This opinion will be unpublished and
may not be cited except as provided by
Minn. Stat. § 480A.08, subd. 3 (1998).


Jodi Anne Montavon, et al.,


Wellspring Adoption Agency, Inc.,

Hennepin County Medical Center,

Filed August 24, 1999
Parker, Judge[*]

Hennepin County District Court
File No. 985390

Timothy P. McCarthy, Jeffrey D. Bores, Becky L. Erickson, Mylene A. Peterson, Chestnut & Brooks, P.A., 3700 Piper Jaffray Tower, 222 South Ninth Street, Minneapolis, MN 55402 (for appellants)

Eric J. Magnuson, Mark A. Solheim, Michael M. Lafeber, Rider, Bennett, Egan & Arundel, LLP, Suite 2000, 333 South Seventh Street, Minneapolis, MN 55402 (for respondent Wellspring Adoption Agency)

Amy Klobuchar, Hennepin County Attorney, Michael B. Miller, Assistant County Attorney, C-2000 Government Center, Minneapolis, MN 55487 (for respondent Hennepin County Medical Center)

Considered and decided by Short, Presiding Judge, Harten, Judge, and Parker, Judge.

U N P U B L I S H E D   O P I N I O N


Appellants Jodi Montavon and Peter Brazerol (the prospective parents) began the adoption process through Wellspring Adoption Agency (the agency) of a child who was born at Hennepin County Medical Center (HCMC) on July 26, 1997. The child died on September 11, 1997; the cause of death was determined by autopsy as Sudden Infant Death Syndrome (SIDS). The child had also tested positive for the HIV antibody shortly before her death. Appellants later sued and, on appeal challenge the trial court's grant of summary judgment, contending that material fact issues exist concerning whether the hospital or the adoption agency knew or should have known that the baby's mother was HIV positive before the baby's release from the hospital and whether the adoption agency made misrepresentations concerning the baby's health. We affirm the trial court's grant of summary judgment.


1. Wellspring Adoption Agency

a. Breach of Contract

The prospective parents argue that Wellspring breached the adoption contract between the parties, but there is no evidence of this in the record. Rather, on the initial form completed by the prospective parents, dated July 24, 1997, the prospective parents indicated that they would accept for adoption "a child whose complete medical and social history [was] unavailable." The parents answered "no" to the question of whether they "would consider a child with major medical problems," but did not provide any details about what this meant to them. The child that the prospective parents accepted had an incomplete medical and social history. And although it appears that the child may have been born with a major medical problem, there is no evidence that Wellspring was aware of any medical problems when the prospective parents took the child home.[1]   From the record, it appears that Wellspring did nothing knowingly short of what the prospective parents agreed to: it provided the prospective parents with a child for whom a complete medical and social history was unavailable.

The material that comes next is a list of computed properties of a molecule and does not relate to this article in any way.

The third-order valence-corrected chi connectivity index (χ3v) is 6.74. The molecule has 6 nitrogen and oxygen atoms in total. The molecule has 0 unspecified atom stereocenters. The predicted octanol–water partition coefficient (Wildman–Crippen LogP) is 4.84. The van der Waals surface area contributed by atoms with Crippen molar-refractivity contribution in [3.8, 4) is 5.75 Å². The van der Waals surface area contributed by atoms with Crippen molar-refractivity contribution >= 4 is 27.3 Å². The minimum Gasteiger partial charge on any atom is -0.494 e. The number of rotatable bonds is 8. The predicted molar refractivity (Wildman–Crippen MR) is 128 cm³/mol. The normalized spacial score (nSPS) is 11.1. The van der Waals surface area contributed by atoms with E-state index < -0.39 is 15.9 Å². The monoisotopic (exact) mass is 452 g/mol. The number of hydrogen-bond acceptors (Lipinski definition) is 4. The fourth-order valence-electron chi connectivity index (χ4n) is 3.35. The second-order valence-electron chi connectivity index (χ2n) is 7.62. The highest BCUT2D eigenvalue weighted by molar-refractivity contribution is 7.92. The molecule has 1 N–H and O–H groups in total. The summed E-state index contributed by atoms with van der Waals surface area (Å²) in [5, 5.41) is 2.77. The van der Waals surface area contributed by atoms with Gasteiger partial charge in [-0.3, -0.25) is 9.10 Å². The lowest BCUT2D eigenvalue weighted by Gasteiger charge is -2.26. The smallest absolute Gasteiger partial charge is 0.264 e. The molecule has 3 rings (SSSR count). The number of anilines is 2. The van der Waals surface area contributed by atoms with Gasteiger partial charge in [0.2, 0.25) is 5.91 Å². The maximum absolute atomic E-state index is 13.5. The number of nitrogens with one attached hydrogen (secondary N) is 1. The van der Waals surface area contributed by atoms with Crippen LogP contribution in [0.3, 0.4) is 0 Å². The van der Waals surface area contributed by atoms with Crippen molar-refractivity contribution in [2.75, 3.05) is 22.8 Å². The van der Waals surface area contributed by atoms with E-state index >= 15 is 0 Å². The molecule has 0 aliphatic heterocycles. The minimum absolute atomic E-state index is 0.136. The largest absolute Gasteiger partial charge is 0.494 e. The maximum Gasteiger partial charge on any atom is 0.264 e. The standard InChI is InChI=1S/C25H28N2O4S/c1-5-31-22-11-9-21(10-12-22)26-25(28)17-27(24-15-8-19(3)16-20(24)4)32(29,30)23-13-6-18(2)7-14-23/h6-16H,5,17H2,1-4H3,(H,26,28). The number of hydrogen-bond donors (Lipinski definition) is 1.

b. Violation of Statute

The prospective parents contend that the trial court erred in granting summary judgment on their negligence per se claim against Wellspring. The prospective parents rely on Minn. Stat. § 259.43 (1998), which provides that a birth parent or an agency, after reasonable inquiry, must provide a prospective adoptive parent with a detailed social and medical history of the birth families, if known. According to the statute, the social and medical history is to be completed on forms provided by the commissioner of health and human services.